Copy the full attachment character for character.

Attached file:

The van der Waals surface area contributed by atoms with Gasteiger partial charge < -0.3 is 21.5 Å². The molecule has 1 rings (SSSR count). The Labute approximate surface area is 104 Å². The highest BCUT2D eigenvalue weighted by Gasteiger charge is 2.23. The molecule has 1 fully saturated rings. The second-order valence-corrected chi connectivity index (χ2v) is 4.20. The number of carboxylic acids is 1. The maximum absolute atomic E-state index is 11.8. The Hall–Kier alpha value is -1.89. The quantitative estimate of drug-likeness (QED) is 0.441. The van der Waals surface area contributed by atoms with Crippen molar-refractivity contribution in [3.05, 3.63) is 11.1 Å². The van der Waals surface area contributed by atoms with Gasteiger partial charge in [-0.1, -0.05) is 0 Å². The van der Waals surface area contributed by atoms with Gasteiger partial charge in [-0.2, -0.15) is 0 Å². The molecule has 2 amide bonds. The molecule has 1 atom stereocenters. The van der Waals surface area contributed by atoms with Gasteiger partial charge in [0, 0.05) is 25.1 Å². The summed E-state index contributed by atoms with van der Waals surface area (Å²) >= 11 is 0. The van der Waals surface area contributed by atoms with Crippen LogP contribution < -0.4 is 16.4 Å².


The van der Waals surface area contributed by atoms with Gasteiger partial charge < -0.3 is 21.5 Å². The molecule has 1 rings (SSSR count). The Labute approximate surface area is 104 Å². The highest BCUT2D eigenvalue weighted by Gasteiger charge is 2.23. The molecule has 1 fully saturated rings. The second-order valence-corrected chi connectivity index (χ2v) is 4.20. The number of carboxylic acids is 1. The maximum absolute atomic E-state index is 11.8. The Hall–Kier alpha value is -1.89. The quantitative estimate of drug-likeness (QED) is 0.441. The van der Waals surface area contributed by atoms with Crippen molar-refractivity contribution in [3.05, 3.63) is 11.1 Å². The van der Waals surface area contributed by atoms with Gasteiger partial charge in [-0.1, -0.05) is 0 Å². The van der Waals surface area contributed by atoms with Gasteiger partial charge in [-0.2, -0.15) is 0 Å². The molecule has 2 amide bonds. The molecule has 1 atom stereocenters. The van der Waals surface area contributed by atoms with Gasteiger partial charge in [0, 0.05) is 25.1 Å². The summed E-state index contributed by atoms with van der Waals surface area (Å²) >= 11 is 0. The van der Waals surface area contributed by atoms with Crippen LogP contribution < -0.4 is 16.4 Å².